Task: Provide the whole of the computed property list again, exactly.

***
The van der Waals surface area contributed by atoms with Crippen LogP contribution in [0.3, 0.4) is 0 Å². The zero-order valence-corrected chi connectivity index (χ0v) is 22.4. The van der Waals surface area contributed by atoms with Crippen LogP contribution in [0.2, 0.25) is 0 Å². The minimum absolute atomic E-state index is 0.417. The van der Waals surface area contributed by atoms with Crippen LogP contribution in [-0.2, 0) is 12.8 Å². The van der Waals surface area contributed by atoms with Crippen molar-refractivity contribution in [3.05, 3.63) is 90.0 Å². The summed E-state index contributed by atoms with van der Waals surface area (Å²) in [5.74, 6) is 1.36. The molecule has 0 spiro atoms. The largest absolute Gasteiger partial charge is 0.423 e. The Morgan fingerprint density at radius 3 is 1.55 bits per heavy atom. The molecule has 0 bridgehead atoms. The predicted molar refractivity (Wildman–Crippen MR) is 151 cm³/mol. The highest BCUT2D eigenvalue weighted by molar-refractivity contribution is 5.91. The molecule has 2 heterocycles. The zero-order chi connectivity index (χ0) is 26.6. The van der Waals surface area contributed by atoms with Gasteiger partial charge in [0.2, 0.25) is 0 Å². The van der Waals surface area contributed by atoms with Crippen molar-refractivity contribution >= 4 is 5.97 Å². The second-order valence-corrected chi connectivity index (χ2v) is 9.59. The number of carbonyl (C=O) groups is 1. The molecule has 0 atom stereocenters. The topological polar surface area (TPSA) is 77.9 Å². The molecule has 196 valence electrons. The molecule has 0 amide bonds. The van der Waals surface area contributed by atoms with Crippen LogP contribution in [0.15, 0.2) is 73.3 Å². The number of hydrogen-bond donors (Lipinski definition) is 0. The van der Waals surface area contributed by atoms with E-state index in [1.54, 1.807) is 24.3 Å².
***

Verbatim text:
The van der Waals surface area contributed by atoms with Crippen LogP contribution in [0.3, 0.4) is 0 Å². The zero-order valence-corrected chi connectivity index (χ0v) is 22.4. The van der Waals surface area contributed by atoms with Crippen LogP contribution in [0.2, 0.25) is 0 Å². The minimum absolute atomic E-state index is 0.417. The van der Waals surface area contributed by atoms with Crippen LogP contribution in [-0.2, 0) is 12.8 Å². The van der Waals surface area contributed by atoms with Crippen molar-refractivity contribution in [3.05, 3.63) is 90.0 Å². The summed E-state index contributed by atoms with van der Waals surface area (Å²) in [5.74, 6) is 1.36. The molecule has 0 spiro atoms. The largest absolute Gasteiger partial charge is 0.423 e. The Morgan fingerprint density at radius 3 is 1.55 bits per heavy atom. The molecule has 0 bridgehead atoms. The predicted molar refractivity (Wildman–Crippen MR) is 151 cm³/mol. The highest BCUT2D eigenvalue weighted by molar-refractivity contribution is 5.91. The molecule has 2 heterocycles. The zero-order chi connectivity index (χ0) is 26.6. The van der Waals surface area contributed by atoms with Gasteiger partial charge in [0.2, 0.25) is 0 Å². The van der Waals surface area contributed by atoms with Crippen molar-refractivity contribution >= 4 is 5.97 Å². The second-order valence-corrected chi connectivity index (χ2v) is 9.59. The number of carbonyl (C=O) groups is 1. The molecule has 0 atom stereocenters. The topological polar surface area (TPSA) is 77.9 Å². The molecule has 196 valence electrons. The molecule has 0 amide bonds. The van der Waals surface area contributed by atoms with Crippen LogP contribution in [0.15, 0.2) is 73.3 Å². The number of hydrogen-bond donors (Lipinski definition) is 0. The van der Waals surface area contributed by atoms with E-state index in [1.54, 1.807) is 24.3 Å².